‘…from time to time a study comes along that truly can be called ‘path breaking,’ ‘seminal,’ ‘essential,’ a ‘must read.’ How the Irish Became White is such a study.’ John Bracey, W.E.B. Du Bois Department of Afro-American Studies, University of Massachussetts, Amherst
The Irish came to America in the eighteenth century, fleeing a homeland under foreign occupation and a caste system that regarded them as the lowest form of humanity. In the new country – a land of opportunity – they found a very different form of social hierarchy, one that was based on the color of a person’s skin. Noel Ignatiev’s 1995 book – the first published work of one of America’s leading and most controversial historians – tells the story of how the oppressed became the oppressors; how the new Irish immigrants achieved acceptance among an initially hostile population only by proving that they could be more brutal in their oppression of African Americans than the nativists. This is the story of How the Irish Became White. – Amazon
Streamed live on Aug 1, 2019
“[T]hey steal, they are cruel and bloody, full of revenge, and delighting in deadly execution, licentious, swearers and blasphemers, common ravishers of women, and murderers of children.” —Edmund Spencer
“The emigrants who land at New York, whether they remain in that city or come on in the interior, are not merely ignorant and poor—which might be their misfortune rather than their fault—but they are drunken, dirty, indolent, and riotous, so as to be the objects of dislike and fear to all in whose neighbourhood they congregate in large numbers.” —James Silk Buckingham
These are not quotes from a Trump rally or an “alt-right” message board. These are historical statements from yesteryear describing a despised race of people in America. They are indicative of the sentiment of white people throughout this country who thought a subhuman species good for nothing but work and servitude might ruin America with their crime, poverty and interbreeding with white women. They were not referring to Africans, Mexicans or Muslims.
They were talking about the Irish.
First, we should get this out of the way: One of the favorite recurring themes of racists in America is the idea that the Irish came to America as slaves and had it as bad as, or worse than, Africans. According to these “racialists,” the European blood in the Irish made them pull themselves up by their bootstraps and integrate themselves into the opening arms of American liberty. They never bitched and moaned about their situation, so …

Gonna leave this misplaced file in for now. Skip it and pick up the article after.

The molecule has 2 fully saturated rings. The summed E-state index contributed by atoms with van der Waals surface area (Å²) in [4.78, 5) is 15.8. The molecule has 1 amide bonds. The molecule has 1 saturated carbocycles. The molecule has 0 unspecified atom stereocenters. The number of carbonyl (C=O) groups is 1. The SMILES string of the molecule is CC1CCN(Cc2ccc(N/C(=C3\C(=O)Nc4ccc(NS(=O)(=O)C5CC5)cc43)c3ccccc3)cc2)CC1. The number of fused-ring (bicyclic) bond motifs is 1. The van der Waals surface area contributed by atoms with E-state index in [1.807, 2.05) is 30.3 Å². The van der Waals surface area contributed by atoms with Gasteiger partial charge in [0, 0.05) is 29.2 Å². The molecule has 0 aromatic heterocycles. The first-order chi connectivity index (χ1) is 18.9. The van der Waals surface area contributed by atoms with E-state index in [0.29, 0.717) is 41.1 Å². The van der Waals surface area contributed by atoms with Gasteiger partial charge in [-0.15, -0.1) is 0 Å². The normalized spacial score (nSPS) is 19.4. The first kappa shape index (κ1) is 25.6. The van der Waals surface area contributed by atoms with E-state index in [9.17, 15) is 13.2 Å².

All of this is wrong. In fact, it is too stupid to give space, credence or words, so read where it is debunked here and here.
But as we celebrate the first St. Patrick’s Day of the Trumpian era, we should remember when America passed laws against another group of immigrants. We should recall when this country tried to ban another group of people based on their religion. We should never forget that both “American” and whiteness are sociopolitical constructs that have evolved over a long period of time, always seeking exclusion and supremacy, and it was not so long ago that Irish Americans were on the outside looking in.
In his book The Renegade History of the United States, Thaddeus Russell explains that the first large wave of Irish immigrants worked low-paying jobs—mostly building the canals along the Canadian border—that other Americans wouldn’t do. Like finding out a song you thought was new is actually a 100-year-old remake, the Irish were simultaneously accused of stealing all the good jobs and branded as “lazy” and “shiftless.” They were also thought to be the nonwhite “missing link” between the superior European and the savage African based on stereotypes from the early American media, according to the Boston Globe:
In the popular press, the Irish were depicted as subhuman. They were carriers of disease. They were drawn as lazy, clannish, unclean, drunken brawlers who wallowed in crime and bred like rats. Most disturbingly, the Irish were Roman Catholics coming to an overwhelmingly Protestant nation and their devotion to the pope made their allegiance to the United States suspect.
In 1798, Congress passed three “Alien Acts” based mainly on fears of Irish-Catholic, anti-immigrant sentiment. These new laws gave the president the power to stop immigration from any country at war with the U.S. and the right to deport any immigrant, and made it harder for immigrants to vote. Then, again in the late 1840s, a nationalist political group called the Know-Nothings sprang from a populist movement of poor whites who were dissatisfied with the two-party system and started the American Party, intent on preserving America’s culture by restricting immigration, especially from Catholic countries—including by Irish Catholics. They managed to get candidates elected into the highest political offices in America, including a president.
Does this sound familiar to anyone?
Continue Reading at the Root.com
Noel Ignatiev Whiteness